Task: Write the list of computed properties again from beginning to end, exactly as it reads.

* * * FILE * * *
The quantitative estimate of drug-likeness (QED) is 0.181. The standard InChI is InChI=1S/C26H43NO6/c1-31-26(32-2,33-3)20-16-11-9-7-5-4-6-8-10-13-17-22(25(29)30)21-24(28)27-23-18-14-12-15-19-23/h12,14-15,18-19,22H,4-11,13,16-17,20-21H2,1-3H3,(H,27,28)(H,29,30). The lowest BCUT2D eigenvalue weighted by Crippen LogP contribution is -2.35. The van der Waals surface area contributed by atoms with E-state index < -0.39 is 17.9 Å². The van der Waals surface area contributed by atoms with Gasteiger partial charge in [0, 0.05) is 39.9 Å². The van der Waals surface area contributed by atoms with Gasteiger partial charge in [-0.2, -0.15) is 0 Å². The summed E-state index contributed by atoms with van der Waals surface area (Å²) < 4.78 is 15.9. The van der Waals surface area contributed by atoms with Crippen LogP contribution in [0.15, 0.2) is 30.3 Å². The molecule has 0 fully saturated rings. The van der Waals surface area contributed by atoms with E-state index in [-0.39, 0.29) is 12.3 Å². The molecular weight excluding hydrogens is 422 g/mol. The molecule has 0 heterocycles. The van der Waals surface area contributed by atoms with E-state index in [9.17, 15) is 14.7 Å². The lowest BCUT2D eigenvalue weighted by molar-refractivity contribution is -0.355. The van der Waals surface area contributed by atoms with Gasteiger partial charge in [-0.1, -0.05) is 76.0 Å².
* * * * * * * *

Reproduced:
The quantitative estimate of drug-likeness (QED) is 0.181. The standard InChI is InChI=1S/C26H43NO6/c1-31-26(32-2,33-3)20-16-11-9-7-5-4-6-8-10-13-17-22(25(29)30)21-24(28)27-23-18-14-12-15-19-23/h12,14-15,18-19,22H,4-11,13,16-17,20-21H2,1-3H3,(H,27,28)(H,29,30). The lowest BCUT2D eigenvalue weighted by Crippen LogP contribution is -2.35. The van der Waals surface area contributed by atoms with E-state index < -0.39 is 17.9 Å². The van der Waals surface area contributed by atoms with Gasteiger partial charge in [0, 0.05) is 39.9 Å². The van der Waals surface area contributed by atoms with Gasteiger partial charge in [-0.2, -0.15) is 0 Å². The summed E-state index contributed by atoms with van der Waals surface area (Å²) < 4.78 is 15.9. The van der Waals surface area contributed by atoms with Crippen LogP contribution in [0.15, 0.2) is 30.3 Å². The molecule has 0 fully saturated rings. The van der Waals surface area contributed by atoms with E-state index in [-0.39, 0.29) is 12.3 Å². The molecular weight excluding hydrogens is 422 g/mol. The molecule has 0 heterocycles. The van der Waals surface area contributed by atoms with E-state index in [9.17, 15) is 14.7 Å². The lowest BCUT2D eigenvalue weighted by molar-refractivity contribution is -0.355. The van der Waals surface area contributed by atoms with Gasteiger partial charge in [-0.1, -0.05) is 76.0 Å².